Wat Pho (Temple of the Reclining Buddha) (closed 12-1) is on this road. This is the oldest, largest, and most imposing temple in the city. The Buddha is about 150 feet long and 50 feet high, the largest in Thailand. The soles of his feet are encrusted with Mother-of-Pearl. There is a monastery here as well, the College of Traditional Medicine and this is a great place to get a massage. In the Eastern Bot of the complex are almost 400 Buddhas, carvings and bas relief everywhere, and a magnificent bronze Buddha.

Continue to the river on Thai Wong. Here you can get a great view of Wat Arun, across the river. If a water taxi at Tha Tien, the pier, is available, cross the river and check out the temple, then return. This temple is known as the Temple of Dawn and is 286 feet tall. Climb to the third terrace for great views. Just south of the wat is the Klong Bangkok Yai, a “fake” Floating Market.

Cross the river back to Tha Tien and take Maharat Rd (parallel with river) north, by the Royal Palace complex. Beyond the complex, take a right onto Tr. Silpakorn to Thanon Na Phra That. Take a left and stop at Wat Mahathat (on the left). Wat Mahathat (Temple of the Great Relic) houses a large, sitting Buddha. Here is the Center for the study of vipassana (insight) meditation.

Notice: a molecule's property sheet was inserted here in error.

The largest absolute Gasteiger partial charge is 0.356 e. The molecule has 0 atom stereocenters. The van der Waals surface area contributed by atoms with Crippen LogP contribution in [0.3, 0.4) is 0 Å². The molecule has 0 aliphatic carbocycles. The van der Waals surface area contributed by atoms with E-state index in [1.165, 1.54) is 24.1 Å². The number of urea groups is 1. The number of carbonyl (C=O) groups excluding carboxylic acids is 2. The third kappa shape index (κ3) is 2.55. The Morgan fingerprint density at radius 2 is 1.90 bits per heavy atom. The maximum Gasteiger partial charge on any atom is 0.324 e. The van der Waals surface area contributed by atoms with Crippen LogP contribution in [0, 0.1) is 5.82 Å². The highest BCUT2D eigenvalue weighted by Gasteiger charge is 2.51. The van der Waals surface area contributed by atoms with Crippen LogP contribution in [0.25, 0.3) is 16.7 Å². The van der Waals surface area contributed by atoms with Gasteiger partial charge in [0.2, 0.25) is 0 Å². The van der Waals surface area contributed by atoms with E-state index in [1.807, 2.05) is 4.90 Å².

Across from the Wat is Sanam Luang (the National Common), which used to be where public executions were held. Cross the common and turn right to reach Lak Muang, a marble pavilion with a phallic-shaped sculpture. This is the City Pillar, the foundation stone of the city (point from which all distances in the country are measured). Next to it is the Defense Ministry, with its collection of cannons, and, next to that, the Saranarom Palace, now the Foreign Ministry.